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“Daddy, Look at Me!”

Once in a while, I will be interrupted with my kids running up to me and shouting, “Daddy, look at me!” or “Daddy, watch me do this!” I usually get a good chuckle out of what I see, as what they show me ends up being pretty silly and clumsy. Sometimes it’s a somersault gone sideways, or a headstand which never makes it to a headstand. Or it may be a half hoolahoop twirl, or a jump in the air while turning which leads to a clumsy fall.

My children look so proud when showing me what they can do. And when one child asks me to watch, the other almost always comes right up behind the first and says, “Oh, Daddy, look at Me! I can do THIS!” It quickly turns into a show of who can impress me the most, with the feats getting more ridiculous and silly until it all ends in complete uncontrollable laughter.

I always enjoy the fun with my children, but the truth is, I am rarely impressed. They, however, think they have achieved something that will make me proud of them and love them more, or will win my approval of them. But the truth is, what they can or cannot do never ever makes me love them more or less.

Observing my children always gets me to thinking. As adults, don’t we often act like children trying to impress God? We think we can perform some physical feat, or achieve some academic milestone, and impress God. We think to ourselves, “God, look at me! I did it!” And whether we say it out loud or not, deep down inside we are thinking, “So, now, You love me more; right, God? Look at what I did! Look what I just achieved!”

I love my children so much; I don’t know how I could love them anymore. It’s just not possible! Any parent knows what I mean. It’s a love you just can’t explain to those who haven’t experienced parenthood. And your children can do nothing to make you love them more. Yet, they try their hardest to make you love them more than their brother or sister. It’s a pointless endeavor. My wife and I love our children each in their own unique way, none more, none less, than the other. And they can do nothing that will make us love them more.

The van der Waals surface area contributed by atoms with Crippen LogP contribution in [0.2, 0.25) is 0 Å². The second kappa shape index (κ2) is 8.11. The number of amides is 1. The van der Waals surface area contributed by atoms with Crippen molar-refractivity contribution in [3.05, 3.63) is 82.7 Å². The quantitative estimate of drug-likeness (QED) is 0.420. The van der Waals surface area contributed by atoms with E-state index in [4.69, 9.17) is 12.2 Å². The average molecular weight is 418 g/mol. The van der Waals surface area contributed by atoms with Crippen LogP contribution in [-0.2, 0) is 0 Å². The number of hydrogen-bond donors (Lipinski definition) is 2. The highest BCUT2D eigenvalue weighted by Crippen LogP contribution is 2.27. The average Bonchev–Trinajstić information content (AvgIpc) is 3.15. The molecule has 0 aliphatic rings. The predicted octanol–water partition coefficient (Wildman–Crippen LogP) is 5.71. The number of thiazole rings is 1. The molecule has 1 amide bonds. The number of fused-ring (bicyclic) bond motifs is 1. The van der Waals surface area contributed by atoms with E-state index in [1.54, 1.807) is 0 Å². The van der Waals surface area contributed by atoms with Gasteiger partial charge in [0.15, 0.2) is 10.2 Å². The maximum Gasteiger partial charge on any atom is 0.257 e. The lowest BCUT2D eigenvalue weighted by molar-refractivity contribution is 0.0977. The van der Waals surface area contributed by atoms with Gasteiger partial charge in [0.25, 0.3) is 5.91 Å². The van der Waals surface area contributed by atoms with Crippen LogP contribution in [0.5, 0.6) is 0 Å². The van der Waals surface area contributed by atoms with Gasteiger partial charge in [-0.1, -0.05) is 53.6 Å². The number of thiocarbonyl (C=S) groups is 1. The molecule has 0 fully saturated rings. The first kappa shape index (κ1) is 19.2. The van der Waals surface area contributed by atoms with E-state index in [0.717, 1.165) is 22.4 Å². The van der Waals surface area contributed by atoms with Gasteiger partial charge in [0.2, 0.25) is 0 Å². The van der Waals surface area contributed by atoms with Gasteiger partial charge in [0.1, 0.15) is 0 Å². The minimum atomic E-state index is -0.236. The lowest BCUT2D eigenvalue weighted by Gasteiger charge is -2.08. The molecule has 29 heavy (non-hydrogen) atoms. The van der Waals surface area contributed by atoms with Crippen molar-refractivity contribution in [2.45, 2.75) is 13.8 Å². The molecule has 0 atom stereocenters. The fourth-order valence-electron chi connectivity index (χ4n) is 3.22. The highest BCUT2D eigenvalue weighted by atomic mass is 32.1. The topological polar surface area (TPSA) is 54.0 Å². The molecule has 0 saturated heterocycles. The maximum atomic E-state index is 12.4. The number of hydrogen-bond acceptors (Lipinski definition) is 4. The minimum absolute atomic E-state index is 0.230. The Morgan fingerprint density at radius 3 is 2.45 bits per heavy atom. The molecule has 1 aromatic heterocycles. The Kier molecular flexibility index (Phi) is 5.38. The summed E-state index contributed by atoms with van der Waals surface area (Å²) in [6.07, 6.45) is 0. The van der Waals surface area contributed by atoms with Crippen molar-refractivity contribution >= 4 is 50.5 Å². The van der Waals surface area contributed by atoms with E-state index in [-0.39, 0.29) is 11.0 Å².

My children can, however, impress me. This past Christmas I encouraged my children to find something they owned to give away to some less fortunate child as part of a toy drive. My son immediately said, “Daddy, I want to give up my Mack truck with Lightning McQueen and all of the cars in it.” “ALL of the cars in it?” was my reply. “Yes, Daddy, Yes!” The Mack truck was a big truck built to hold eighteen small model cars from the Disney movie “Cars,” and was an item he got at Disneyland which he treasured and played with every single day. It was his prized possession! He valued no toy more highly. I asked him many times, “Are you sure this is what you want to give away? Do you understand that you will never see the Mack truck again?” “Yes, yes, yes, Daddy. I want to let some other boy play with it. It will make him very happy. I’m sure this is what I want to give.”

I sat dumbfounded for a minute, in stunned silence. I was moved to tears for two reasons. First, my three-year-old son wanted to make another boy happy, and he was willing to part with something that was almost a part of him. He was choosing to see beyond himself and beyond his own pleasure. Second, I’m embarrassed to admit it, but I, myself, felt reluctant to give this toy away. But my son’s heart was bigger than mine. His love and sense of sharing was more radical than mine!

For that, God gave me a heart check: Was I doing things that truly impress God? God chooses the weak things to shame the strong, and He tells us in the Bible that the kingdom of heaven belongs to those who have hearts like little children. My son put me to shame that day as I realized his heart was bigger than mine. He had done something that truly impressed me.

While I sat there still with a lump in my throat, gathering this all in, my three-year-old went on playing with other toys. He didn’t miss a beat. He didn’t stop to notice that I was sitting there stunned, impressed, in amazed silence. I was awed at the size of his heart. But he didn’t even notice. There was no, “Daddy, look at what I just gave! Look at what I just shared! Aren’t you proud of me?” Words could not describe how proud I was of him, how truly impressed I was.

Jesus said in the Bible, “what you do for the least of these, you do for me.” God is not impressed by our bravado, our achievements, our “I just did better than him; did you see that God?” The Bible says God resists the proud and gives grace to the humble. God looks into our heart.

So, are we capable of the radical love of a three-year-old? Can we give away what we most treasure to help somebody else in need? Perhaps as adults we need to stop comparing ourselves to others—to stop trying to “one-up” our brother or sister. We simply cannot make God love us more. He is not impressed by our somersaults, headstands, academic degrees, fancy cars, big houses or social status. He’s not even impressed with Olympic medals, Nobel prizes, lifetime achievement medals, employee of the month plaques, our “I conquered the world” or “been there, won that” trophy. These are nothing to him. They are what the Bible refers to as “man’s empty praise.”

We should do the things that really impress God. Or we may be shamed and embarrassed by a three-yearold!

(Diamond Y. Tam, MD, lives in the Toronto area with his wife and children. He is a private practice ophthalmologist in the area.)

Article Link: http://ccmusa.org/read/read.aspx?id=chg20120305
To reuse online, please credit Challenger, Jul-Sep 2012. CCMUSA.